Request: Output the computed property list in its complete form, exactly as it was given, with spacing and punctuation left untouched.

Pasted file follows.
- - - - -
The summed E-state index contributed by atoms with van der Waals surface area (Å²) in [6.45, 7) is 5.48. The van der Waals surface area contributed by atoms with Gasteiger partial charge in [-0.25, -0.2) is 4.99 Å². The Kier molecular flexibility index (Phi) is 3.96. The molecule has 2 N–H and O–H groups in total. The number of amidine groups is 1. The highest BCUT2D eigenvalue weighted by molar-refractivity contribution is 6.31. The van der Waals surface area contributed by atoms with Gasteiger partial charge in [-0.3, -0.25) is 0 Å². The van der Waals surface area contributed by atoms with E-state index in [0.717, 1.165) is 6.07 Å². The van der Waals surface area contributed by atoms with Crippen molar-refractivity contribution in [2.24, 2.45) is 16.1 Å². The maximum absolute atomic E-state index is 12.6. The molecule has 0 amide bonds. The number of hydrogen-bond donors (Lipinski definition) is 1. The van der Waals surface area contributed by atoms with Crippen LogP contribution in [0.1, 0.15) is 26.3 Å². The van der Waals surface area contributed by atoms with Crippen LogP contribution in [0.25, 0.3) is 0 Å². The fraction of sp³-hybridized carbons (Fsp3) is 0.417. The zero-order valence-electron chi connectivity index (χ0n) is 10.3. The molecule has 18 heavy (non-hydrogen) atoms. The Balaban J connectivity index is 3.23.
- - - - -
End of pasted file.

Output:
The summed E-state index contributed by atoms with van der Waals surface area (Å²) in [6.45, 7) is 5.48. The van der Waals surface area contributed by atoms with Gasteiger partial charge in [-0.25, -0.2) is 4.99 Å². The Kier molecular flexibility index (Phi) is 3.96. The molecule has 2 N–H and O–H groups in total. The number of amidine groups is 1. The highest BCUT2D eigenvalue weighted by molar-refractivity contribution is 6.31. The van der Waals surface area contributed by atoms with Gasteiger partial charge in [-0.3, -0.25) is 0 Å². The van der Waals surface area contributed by atoms with E-state index in [0.717, 1.165) is 6.07 Å². The van der Waals surface area contributed by atoms with Crippen molar-refractivity contribution in [2.24, 2.45) is 16.1 Å². The maximum absolute atomic E-state index is 12.6. The molecule has 0 amide bonds. The number of hydrogen-bond donors (Lipinski definition) is 1. The van der Waals surface area contributed by atoms with Crippen LogP contribution in [0.1, 0.15) is 26.3 Å². The van der Waals surface area contributed by atoms with Crippen LogP contribution in [0.25, 0.3) is 0 Å². The fraction of sp³-hybridized carbons (Fsp3) is 0.417. The zero-order valence-electron chi connectivity index (χ0n) is 10.3. The molecule has 18 heavy (non-hydrogen) atoms. The Balaban J connectivity index is 3.23.